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Reading: The Impact of Community-Based Rehabilitation in a Post-Conflict Environment of Sri Lanka

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Original Research Articles

The Impact of Community-Based Rehabilitation in a Post-Conflict Environment of Sri Lanka

Authors:

Masateru Higashida ,

Graduate School of Human Sciences, Osaka University, JP
About Masateru

Masateru Higashida is a PhD student in the Graduate School of Human Sciences, Osaka University. He obtained a Master of Social Welfare from the Osaka Prefecture University, Japan, in 2005, and a Master of Public Health (MPH) in International Development with Distinction from the University of Sheffield, UK, in 2016. He worked in the disability sector as a social worker in Japan from 2006 to 2012, and in the national community-based rehabilitation programme in Sri Lanka from 2013 to 2015.

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Joseph Soosai,

Section for Clinical Neurosciences, Department of Paediatrics, Oslo University Hospital, NO
About Joseph

Dr Joseph Soosai obtained an MD from the Faculty of Medicine, University of Bergen, Norway in 1984. He has worked as a consultant in child neurology and habilitation at the Oslo University hospital since 1991. He has promoted CBR activities for the Sri Lankan refugees in collaboration with the Organization for Eelam Refugees Rehabilitation (OfERR) in Tamil Nadu, India, since 1996. He also commenced activities with the Kilinochchi Association for the Rehabilitation of the Disabled (KAROD) in 2002, which was the predecessor of the Vanni Rehabilitation Organization for the Differently-Abled (VAROD), Sri Lanka.

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Jacob Robert

Vanni Rehabilitation Organisation for the Differently-Abled (VAROD), LK
About Jacob

Fr Jacob Robert has worked as the CBR programme coordinator at the VAROD in Sri Lanka since 2009.

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Abstract

Purpose: Conflict and disability are closely associated; it is therefore significant to examine strategies at the grassroots-level for restoring the human rights of people with disabilities living in post-conflict societies. The aim of this study is to reveal the impact of and issues with community-based rehabilitation (CBR) in the Northern Province of Sri Lanka that was ravaged by civil war from 1983 to 2009.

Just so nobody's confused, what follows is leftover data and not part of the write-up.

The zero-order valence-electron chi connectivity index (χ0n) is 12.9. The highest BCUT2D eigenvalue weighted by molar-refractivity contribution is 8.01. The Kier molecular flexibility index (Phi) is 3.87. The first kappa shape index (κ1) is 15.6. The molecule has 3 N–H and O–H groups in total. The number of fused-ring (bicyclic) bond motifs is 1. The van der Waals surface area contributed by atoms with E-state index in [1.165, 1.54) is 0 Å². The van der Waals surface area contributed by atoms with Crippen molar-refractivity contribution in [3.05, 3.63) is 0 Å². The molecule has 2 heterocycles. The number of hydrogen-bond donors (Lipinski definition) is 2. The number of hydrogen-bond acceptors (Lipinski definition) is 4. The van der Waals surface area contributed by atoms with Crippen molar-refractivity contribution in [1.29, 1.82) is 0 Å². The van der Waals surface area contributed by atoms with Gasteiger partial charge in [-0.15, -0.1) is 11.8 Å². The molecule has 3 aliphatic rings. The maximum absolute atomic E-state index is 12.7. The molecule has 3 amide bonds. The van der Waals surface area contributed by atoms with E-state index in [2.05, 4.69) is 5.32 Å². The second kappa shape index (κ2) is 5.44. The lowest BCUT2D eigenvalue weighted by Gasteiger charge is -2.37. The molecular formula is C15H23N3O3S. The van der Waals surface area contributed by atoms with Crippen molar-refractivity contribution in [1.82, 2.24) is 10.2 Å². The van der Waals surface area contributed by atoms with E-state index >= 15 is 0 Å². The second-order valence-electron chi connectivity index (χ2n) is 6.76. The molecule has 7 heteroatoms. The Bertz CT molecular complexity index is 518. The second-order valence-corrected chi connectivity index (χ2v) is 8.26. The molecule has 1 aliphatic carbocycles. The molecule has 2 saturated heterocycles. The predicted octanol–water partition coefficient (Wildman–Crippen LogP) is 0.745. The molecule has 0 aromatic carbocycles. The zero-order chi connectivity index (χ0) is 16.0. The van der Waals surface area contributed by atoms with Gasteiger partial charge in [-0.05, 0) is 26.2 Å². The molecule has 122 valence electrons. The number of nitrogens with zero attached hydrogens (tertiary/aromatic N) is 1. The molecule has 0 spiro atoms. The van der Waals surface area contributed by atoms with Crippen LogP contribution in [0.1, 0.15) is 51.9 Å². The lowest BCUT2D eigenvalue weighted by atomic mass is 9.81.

Methods: The research was implemented in October 2016, in collaboration with a local NGO in the Mullaitivu district. A mixed-methods approach was followed, which included quantitative analysis of the NGO’s registration database of people with disabilities in the area (n=964), group interviews with 9 community rehabilitation committees (CRCs) of people with disabilities and their family members (n=118), and semi-structured interviews with clients of the CBR programme (n=5). Thematic analysis was applied to the narrative data.

Results: The quantitative analysis on clients of the NGO revealed that 60.9% of disabilities were related to war. Livelihood assistance was the most common type of self-reported need (44.6%). The qualitative analysis revealed that in communities with inadequate local resources, CRCs that had access to livelihood assistance made a positive impact on the socioeconomic conditions of people with disabilities and their family members. Potential issues were observed, such as the expectation of and dependence on the financial aid without self-help. Some people with disabilities would not attend CRCs if there were no financial benefits. As most of the participants had war-related disabilities, it is also possible that participation of people with intellectual and psychiatric disabilities unrelated to war may not have been promoted in some CRCs.

Conclusions: The CBR programme has had positive impacts on the living conditions of participants, albeit with some potential issues such as financial expectations and aid dependency. The authors argue that empowerment of people with disabilities and addressing socioeconomic inequality should be considered simultaneously.

How to Cite: Higashida, M., Soosai, J. and Robert, J., 2017. The Impact of Community-Based Rehabilitation in a Post-Conflict Environment of Sri Lanka. Disability, CBR & Inclusive Development, 28(1), pp.93–111. DOI: http://doi.org/10.5463/dcid.v28i1.607
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Published on 23 May 2017.

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